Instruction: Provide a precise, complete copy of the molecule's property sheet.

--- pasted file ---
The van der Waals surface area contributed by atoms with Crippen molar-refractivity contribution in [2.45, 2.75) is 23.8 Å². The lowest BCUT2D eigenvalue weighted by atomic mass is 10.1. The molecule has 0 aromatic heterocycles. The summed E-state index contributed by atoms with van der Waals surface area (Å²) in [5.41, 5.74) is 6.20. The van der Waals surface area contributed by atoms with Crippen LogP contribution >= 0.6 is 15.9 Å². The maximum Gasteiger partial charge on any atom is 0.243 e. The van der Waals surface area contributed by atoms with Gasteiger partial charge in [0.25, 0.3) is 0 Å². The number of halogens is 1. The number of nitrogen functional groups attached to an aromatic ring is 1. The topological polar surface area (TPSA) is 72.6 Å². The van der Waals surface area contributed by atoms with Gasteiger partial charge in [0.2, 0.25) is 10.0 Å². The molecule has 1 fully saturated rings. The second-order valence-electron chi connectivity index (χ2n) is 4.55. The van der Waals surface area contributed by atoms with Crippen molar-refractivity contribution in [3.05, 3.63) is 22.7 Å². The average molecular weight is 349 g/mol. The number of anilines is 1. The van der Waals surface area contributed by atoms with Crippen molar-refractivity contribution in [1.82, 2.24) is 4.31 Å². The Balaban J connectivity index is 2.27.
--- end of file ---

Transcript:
The van der Waals surface area contributed by atoms with Crippen molar-refractivity contribution in [2.45, 2.75) is 23.8 Å². The lowest BCUT2D eigenvalue weighted by atomic mass is 10.1. The molecule has 0 aromatic heterocycles. The summed E-state index contributed by atoms with van der Waals surface area (Å²) in [5.41, 5.74) is 6.20. The van der Waals surface area contributed by atoms with Crippen LogP contribution >= 0.6 is 15.9 Å². The maximum Gasteiger partial charge on any atom is 0.243 e. The van der Waals surface area contributed by atoms with Gasteiger partial charge in [0.25, 0.3) is 0 Å². The number of halogens is 1. The number of nitrogen functional groups attached to an aromatic ring is 1. The topological polar surface area (TPSA) is 72.6 Å². The van der Waals surface area contributed by atoms with Gasteiger partial charge in [0.2, 0.25) is 10.0 Å². The molecule has 1 fully saturated rings. The second-order valence-electron chi connectivity index (χ2n) is 4.55. The van der Waals surface area contributed by atoms with Crippen molar-refractivity contribution in [3.05, 3.63) is 22.7 Å². The average molecular weight is 349 g/mol. The number of anilines is 1. The van der Waals surface area contributed by atoms with Crippen molar-refractivity contribution in [1.82, 2.24) is 4.31 Å². The Balaban J connectivity index is 2.27.